Monday, January 17, 2011

Kinara Kitchen, Ranelagh, Dublin 6

In the past few years it has become a family tradition that we ease ourselves into the Christmas day cookathon and gorge by going out for an Asian themed meal on Christmas Eve.  Most aptly we’d stuck to Thai the past few years for its delicacy and kindness to the digestive tract. Somehow this year the cuisine of choice became Indian, or more specifically, Pakistani. This worried me as 1. Indian is my probably favourite food and I tend to overindulge on EVERYTHING. 2. I LOVE spicy food but it has made me sick the next day on more occasions than I care to remember. 3. Christmas day is NOT the day to feel bloated or sick. It would be a challenge but I knew I would have to exercise some severe self-restraint…
Seated comfortably in a warm and ambient setting, a Tom Collins for me (that’s fancy gin, soda water and lemon to you), a complimentary martini for Mr. Clause, a vodka and club orange for the alco (started the day an hour earlier with a beer) and a couple of G&Ts for the ginges began the proceedings. The underage one would probably have drunk the lot given half the chance, but kept up his guard with his bosses around (not so cute otherwise though, eh?).
The menu was interesting but as with most Indian restaurants, I find it difficult to discern one murgh cooked in chillies, tomatoes and coriander from another murgh cooked in…what’s that?... chillies, tomatoes and coriander??? Ok, so it wasn’t that bad but I made my decision by a process of elimination anyway. The rule was no meat, so that I could purge my system in preparation for the meat sweats to come the following day. I am always reluctant to go vegetarian when it comes to Indian food (even though for the benefit of all those Hindi herbivores they do them so well) since they are too carbalicious especially in conjunction with the essential rice AND naan. So that left me with fish. I’m not the biggest fan of fish paired with pungent spices but I was drawn to the unusually sounding Machall Achari, fillet of red snapper simmered in a combination of pickles, curry leaves and vinegar. I chose a few starters to share (no one else would take the risk of me eating their head off for ordering the wrong things). I choose squid rings marinated with garlic, ginger, dry coriander and lemon juice, deep fried and served with homemade chutney; Slices of tenderloin beef marinated with rock salt, garlic and mixed Pakistani spices cooked over charcoal and Bite-sized pieces of tender chicken breast marinated in ginger, garlic, turmeric and yoghurt to appease Mr. Chicken Tikka Masala (every family is afflicted with one, yes?)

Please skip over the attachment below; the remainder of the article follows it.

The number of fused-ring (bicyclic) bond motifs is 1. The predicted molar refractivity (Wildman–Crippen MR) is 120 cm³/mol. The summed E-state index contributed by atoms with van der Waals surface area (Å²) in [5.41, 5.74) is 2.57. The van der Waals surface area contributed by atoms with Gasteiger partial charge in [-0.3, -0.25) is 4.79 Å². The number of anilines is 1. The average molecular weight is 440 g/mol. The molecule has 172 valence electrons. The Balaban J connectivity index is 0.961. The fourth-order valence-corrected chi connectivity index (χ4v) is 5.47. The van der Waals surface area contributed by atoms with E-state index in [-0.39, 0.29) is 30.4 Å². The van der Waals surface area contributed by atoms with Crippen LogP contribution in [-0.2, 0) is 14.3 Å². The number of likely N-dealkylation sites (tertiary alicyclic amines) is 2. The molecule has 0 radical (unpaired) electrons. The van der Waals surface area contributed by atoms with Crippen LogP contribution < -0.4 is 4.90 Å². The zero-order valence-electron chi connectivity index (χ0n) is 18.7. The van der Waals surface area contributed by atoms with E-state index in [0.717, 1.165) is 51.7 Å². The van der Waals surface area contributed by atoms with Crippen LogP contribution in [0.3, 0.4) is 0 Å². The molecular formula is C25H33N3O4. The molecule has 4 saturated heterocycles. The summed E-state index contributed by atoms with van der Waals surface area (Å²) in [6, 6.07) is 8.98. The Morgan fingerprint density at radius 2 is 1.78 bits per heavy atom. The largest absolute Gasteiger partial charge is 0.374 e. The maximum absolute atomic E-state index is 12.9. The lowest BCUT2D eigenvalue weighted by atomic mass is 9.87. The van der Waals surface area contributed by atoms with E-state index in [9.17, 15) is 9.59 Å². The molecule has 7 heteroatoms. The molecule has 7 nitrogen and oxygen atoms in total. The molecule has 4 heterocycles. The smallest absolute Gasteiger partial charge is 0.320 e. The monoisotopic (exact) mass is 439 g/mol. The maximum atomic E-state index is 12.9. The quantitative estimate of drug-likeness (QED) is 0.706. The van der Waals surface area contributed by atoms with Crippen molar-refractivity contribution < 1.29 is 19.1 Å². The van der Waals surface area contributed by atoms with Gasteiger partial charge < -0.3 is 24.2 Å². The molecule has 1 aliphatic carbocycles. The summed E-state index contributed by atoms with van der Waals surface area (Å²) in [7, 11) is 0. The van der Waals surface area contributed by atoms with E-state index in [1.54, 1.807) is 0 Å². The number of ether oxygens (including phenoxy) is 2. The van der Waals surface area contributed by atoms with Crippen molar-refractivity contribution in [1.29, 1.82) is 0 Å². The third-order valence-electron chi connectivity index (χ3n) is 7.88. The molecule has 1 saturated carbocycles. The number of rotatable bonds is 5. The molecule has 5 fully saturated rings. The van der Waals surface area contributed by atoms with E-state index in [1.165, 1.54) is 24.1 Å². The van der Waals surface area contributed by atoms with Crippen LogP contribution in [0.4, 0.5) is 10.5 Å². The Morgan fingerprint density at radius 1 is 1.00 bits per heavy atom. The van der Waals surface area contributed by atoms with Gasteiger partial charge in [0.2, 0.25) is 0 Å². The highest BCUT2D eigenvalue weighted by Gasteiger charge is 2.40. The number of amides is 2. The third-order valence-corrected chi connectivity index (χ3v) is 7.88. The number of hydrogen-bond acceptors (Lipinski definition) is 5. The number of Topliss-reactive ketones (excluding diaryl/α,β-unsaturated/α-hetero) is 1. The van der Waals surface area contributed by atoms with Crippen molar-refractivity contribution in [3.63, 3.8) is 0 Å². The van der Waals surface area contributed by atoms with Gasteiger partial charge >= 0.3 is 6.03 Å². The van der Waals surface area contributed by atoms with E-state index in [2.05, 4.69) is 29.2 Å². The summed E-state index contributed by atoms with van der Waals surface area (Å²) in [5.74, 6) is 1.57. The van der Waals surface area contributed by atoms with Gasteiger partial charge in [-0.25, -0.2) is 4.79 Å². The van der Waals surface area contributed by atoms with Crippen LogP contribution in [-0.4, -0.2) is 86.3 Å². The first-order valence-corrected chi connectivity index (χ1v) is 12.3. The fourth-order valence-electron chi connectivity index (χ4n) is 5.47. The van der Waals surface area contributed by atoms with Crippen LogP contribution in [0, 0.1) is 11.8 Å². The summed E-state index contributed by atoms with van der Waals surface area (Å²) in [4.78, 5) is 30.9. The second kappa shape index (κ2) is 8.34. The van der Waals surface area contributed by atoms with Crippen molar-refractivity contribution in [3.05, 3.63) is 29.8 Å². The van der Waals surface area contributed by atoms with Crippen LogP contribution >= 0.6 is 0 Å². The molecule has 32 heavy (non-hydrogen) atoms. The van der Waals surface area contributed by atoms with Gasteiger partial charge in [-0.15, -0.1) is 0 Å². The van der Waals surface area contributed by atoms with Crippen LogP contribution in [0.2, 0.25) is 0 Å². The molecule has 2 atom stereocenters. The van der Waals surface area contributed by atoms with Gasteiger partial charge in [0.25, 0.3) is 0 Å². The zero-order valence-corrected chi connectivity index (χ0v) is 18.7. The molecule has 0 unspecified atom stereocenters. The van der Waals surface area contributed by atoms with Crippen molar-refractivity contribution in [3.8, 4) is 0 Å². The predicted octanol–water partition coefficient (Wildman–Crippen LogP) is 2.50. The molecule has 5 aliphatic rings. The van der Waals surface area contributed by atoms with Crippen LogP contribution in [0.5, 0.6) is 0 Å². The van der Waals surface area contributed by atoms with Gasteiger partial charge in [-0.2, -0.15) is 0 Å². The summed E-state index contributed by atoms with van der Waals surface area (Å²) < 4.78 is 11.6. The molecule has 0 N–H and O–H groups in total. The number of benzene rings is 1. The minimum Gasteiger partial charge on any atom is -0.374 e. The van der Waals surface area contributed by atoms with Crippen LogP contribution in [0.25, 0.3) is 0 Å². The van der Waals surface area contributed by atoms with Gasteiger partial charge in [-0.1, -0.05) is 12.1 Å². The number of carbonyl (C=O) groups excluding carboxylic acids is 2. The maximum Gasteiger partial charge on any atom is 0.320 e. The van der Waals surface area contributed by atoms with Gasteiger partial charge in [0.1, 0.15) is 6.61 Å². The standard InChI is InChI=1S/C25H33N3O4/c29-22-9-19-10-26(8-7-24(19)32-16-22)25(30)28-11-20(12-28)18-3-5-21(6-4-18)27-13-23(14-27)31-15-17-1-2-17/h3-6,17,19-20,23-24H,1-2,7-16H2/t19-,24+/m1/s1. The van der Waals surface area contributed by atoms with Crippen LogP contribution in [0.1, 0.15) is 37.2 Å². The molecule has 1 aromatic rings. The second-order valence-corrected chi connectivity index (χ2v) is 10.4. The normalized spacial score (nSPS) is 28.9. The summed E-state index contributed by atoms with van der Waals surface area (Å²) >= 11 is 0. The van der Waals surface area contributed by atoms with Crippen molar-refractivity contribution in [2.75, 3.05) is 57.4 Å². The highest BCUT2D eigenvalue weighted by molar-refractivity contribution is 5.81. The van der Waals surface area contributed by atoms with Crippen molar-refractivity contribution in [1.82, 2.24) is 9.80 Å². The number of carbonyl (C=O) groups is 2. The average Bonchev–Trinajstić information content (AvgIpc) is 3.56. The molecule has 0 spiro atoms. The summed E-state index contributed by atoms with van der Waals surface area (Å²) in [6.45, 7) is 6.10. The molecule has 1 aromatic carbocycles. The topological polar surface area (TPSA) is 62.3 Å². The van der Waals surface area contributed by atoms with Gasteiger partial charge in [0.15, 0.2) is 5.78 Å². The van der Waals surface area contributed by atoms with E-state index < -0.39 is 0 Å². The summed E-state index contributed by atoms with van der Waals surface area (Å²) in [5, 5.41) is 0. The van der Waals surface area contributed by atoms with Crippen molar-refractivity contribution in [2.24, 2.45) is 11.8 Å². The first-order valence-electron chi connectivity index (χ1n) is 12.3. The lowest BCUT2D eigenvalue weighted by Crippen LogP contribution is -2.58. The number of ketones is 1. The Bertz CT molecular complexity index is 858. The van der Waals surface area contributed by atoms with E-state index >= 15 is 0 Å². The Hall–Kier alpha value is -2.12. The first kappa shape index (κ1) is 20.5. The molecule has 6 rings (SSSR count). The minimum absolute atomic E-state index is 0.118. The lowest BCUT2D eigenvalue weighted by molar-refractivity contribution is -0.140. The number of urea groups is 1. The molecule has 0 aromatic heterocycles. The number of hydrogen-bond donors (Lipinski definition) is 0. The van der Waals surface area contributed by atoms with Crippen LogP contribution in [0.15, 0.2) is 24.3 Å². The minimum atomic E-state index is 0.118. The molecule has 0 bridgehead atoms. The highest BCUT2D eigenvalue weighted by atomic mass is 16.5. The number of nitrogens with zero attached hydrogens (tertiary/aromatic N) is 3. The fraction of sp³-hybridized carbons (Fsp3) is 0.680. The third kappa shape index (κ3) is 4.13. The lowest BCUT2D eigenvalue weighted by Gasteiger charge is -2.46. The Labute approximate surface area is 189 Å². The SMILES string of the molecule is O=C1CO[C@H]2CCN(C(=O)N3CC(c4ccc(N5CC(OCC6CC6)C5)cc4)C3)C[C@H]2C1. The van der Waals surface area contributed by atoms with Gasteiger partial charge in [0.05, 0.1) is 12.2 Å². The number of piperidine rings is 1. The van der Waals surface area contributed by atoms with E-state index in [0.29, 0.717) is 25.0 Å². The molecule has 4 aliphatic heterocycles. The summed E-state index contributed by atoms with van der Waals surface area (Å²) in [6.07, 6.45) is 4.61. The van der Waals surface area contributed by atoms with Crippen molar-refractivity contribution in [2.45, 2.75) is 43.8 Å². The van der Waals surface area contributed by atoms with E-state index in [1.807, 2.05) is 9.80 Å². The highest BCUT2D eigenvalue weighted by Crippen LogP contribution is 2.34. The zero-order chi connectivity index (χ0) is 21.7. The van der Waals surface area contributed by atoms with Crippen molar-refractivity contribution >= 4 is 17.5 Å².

After some delicious poppadums and chutneys and a few inappropriate ogles too many, our very sweet (in a neglected puppy dog kind of way) waiter brought the starters. Exercising self-restraint very well, I only had a taste of the spicy beef which was delicious. It alone with a couple of chutneys and naan bread would actually have made a fine meal by itself. The calamari and chicken also got the big thumbs up and the presentation of all three dishes was impeccable, accompanied by interesting and thought-out salads. However it seemed that everyone was erring on the side of caution in preparation for their mains, so surprisingly there was a bit of force feeding the trash cans into polishing off the plates. In hindsight, two plates, if any, would probably have been enough for the six of us.
After quite a long but welcome wait our mains arrived. Each came in its own brass pot alongside a couple of deep bowls of pilau rice and a selection of naans for the table. Although a little different to what I had expected, my red snapper was lovely. The sauce was not too spicy and thankfully not bold enough to overpower the meatiness of the fish. I would describe it as a high class curry sauce (think Burdocks x 100). Since the sauce was blended through, none of the ingredients were directly discernable but I did note the absence of any vinegary flavour which was what had drawn me to the dish. However this did not disappoint me. My one grievance would have to be that the dish could have been hotter. Being an objective critic, however, I would not rate this qualm as I am famous for putting things in the microwave straight from the wok/pan/oven. This extends to just made cups of tea (Weird? Nah just another of my unique qualities I would say).